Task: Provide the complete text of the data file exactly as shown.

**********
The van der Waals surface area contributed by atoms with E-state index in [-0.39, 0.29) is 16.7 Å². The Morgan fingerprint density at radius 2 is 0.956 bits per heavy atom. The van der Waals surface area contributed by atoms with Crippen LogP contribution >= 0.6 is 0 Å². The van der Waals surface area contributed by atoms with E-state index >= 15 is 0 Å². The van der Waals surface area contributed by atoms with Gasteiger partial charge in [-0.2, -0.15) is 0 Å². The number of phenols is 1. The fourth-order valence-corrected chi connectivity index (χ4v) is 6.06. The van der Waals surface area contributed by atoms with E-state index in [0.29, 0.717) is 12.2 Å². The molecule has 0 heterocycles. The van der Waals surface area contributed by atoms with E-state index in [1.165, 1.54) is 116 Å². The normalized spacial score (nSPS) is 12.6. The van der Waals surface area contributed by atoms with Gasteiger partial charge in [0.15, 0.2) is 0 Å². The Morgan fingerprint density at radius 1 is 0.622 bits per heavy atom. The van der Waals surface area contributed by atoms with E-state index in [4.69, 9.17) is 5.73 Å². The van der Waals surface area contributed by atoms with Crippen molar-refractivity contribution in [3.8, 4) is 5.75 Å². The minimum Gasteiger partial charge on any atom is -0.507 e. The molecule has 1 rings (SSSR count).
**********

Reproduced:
The van der Waals surface area contributed by atoms with E-state index in [-0.39, 0.29) is 16.7 Å². The Morgan fingerprint density at radius 2 is 0.956 bits per heavy atom. The van der Waals surface area contributed by atoms with Crippen LogP contribution >= 0.6 is 0 Å². The van der Waals surface area contributed by atoms with E-state index >= 15 is 0 Å². The van der Waals surface area contributed by atoms with Gasteiger partial charge in [-0.2, -0.15) is 0 Å². The number of phenols is 1. The fourth-order valence-corrected chi connectivity index (χ4v) is 6.06. The van der Waals surface area contributed by atoms with E-state index in [0.29, 0.717) is 12.2 Å². The molecule has 0 heterocycles. The van der Waals surface area contributed by atoms with E-state index in [1.165, 1.54) is 116 Å². The normalized spacial score (nSPS) is 12.6. The van der Waals surface area contributed by atoms with Gasteiger partial charge in [0.15, 0.2) is 0 Å². The Morgan fingerprint density at radius 1 is 0.622 bits per heavy atom. The van der Waals surface area contributed by atoms with E-state index in [4.69, 9.17) is 5.73 Å². The van der Waals surface area contributed by atoms with Crippen molar-refractivity contribution in [3.8, 4) is 5.75 Å². The minimum Gasteiger partial charge on any atom is -0.507 e. The molecule has 1 rings (SSSR count).